Playing Along: Digital Games, YouTube, and Virtual Performance

By Grimes, Sara M. | American Journal of Play, Winter 2014 | Go to article overview

Playing Along: Digital Games, YouTube, and Virtual Performance


Grimes, Sara M., American Journal of Play


Playing Along: Digital Games, YouTube, and Virtual Performance

Kiri Miller

New York: Oxford University Press, 2012. Notes, references, index. 272 pp. $27.95 paper. ISBN: 9780199753468

From Double Dutch to limbo competitions, games that meld music, performance, and play are easy to find. In more recent years, the rise and spread of digital technologies have given way to a whole new, and ever-widening, range of practices that combine, recombine, and expand upon this tradition. This is particularly true of digital games (video games, arcade games, and computer games) in which music has long fulfilled a core function, both in terms of adding significantly to games' narratives and aesthetics, as well as providing an intuitive way of giving feedback to players. Some of the early arcade games had soundtracks that contained hidden clues about the right time to make a particular move or that forewarned players they were running out of time or were about to experience a change of speed. More recently, rhythm games, such as PaRappa the Rapper (1996) and Dance Dance Revolution (1998), have incorporated beat as a core component of their game-play mechanics-where a player's moves are only successful if made in musical time. As digital games have become more social (and more socially acceptable), events such as weekly Rock Band competitions at the local pub and sharing a musical creation made in the game Sound Shapes (2012) with thousands of other players online are increasingly common.

Kiri Miller's Playing Along: Digital Games, YouTube, and Virtual Performance is a timely and important work that tackles multiple aspects of the complex intermingling of music, performance, and play that is currently taking place within digital culture. The book features a range of relevant examples and draws important linkages between contempo rary and traditional leisure practices. The results of the author's own research in this area-which includes interviews with players, ethnographic fieldwork and firsthand experimentation with the games and practices involved-are described in close detail in three parts, divided by the case study or practice examined. Part 1 examines the highly popular and controversial single-player console game Grand TheftAuto: San Andreas (2004), in which music plays an integral role not only in setting the tone for game play, but also within the players' own in-game identity performance and role-play experiences. Part 2 focuses on music-performance games Guitar Hero (2005) and Rock Band (2007) and delves into some of the uncomfortable questions these games arguably raise about issues of authenticity (playing music) and consumerism (playing at playing music). Last, part 3 considers some of the ways leisure activities are learned and taught through YouTube and other social media, as well as how such tools are increasingly used to establish new, leisure-based communities of practice. Playing Along also comes with a companion website, which features a series of audio and video clips of some of the interviews with players and online videos discussed in the book.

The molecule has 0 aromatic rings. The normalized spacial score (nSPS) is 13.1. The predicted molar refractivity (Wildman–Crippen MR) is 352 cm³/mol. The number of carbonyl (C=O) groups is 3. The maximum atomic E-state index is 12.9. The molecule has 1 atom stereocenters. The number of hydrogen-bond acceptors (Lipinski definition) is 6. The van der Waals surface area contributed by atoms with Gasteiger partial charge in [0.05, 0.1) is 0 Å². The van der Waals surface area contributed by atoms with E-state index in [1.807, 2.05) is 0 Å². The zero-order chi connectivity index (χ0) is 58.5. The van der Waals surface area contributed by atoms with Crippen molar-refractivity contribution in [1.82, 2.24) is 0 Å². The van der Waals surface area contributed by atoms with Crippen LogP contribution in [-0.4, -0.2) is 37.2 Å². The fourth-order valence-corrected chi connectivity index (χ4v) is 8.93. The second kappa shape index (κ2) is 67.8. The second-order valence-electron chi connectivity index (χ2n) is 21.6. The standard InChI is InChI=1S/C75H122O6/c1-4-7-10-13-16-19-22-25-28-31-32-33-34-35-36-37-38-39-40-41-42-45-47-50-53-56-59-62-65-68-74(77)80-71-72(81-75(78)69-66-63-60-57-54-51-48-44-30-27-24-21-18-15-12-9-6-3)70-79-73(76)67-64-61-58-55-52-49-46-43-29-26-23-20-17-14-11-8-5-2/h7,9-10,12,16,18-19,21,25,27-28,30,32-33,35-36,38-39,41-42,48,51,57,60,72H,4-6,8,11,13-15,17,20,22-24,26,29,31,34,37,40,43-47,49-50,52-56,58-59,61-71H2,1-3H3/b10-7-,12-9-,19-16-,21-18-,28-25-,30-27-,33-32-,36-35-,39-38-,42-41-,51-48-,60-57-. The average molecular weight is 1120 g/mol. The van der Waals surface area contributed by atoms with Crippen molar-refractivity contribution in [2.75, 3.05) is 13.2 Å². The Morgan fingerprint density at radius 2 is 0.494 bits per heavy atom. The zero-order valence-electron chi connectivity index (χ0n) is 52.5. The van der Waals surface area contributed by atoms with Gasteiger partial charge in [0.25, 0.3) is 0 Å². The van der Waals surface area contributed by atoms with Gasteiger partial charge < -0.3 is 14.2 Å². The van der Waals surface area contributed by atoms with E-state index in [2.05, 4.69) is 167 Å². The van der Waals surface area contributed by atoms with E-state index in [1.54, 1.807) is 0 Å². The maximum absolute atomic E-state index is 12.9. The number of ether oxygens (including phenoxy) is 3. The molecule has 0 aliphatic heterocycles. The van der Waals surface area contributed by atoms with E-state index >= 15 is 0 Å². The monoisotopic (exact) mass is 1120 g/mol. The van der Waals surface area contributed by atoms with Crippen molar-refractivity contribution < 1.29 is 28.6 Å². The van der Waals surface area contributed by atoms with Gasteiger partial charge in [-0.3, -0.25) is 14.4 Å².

To help the reader navigate this, at times, dauntingly diverse range of topics, Miller supplies an eloquent and wellgrounded theoretical framework at the book's outset. The concepts and questions Miller lays out in the introductory chapter not only provide a useful way to map and make sense of the research laid out in parts 1 to 3, but they also help establish the interdisciplinary approach that Miller adopts in both her research and in the book itself. …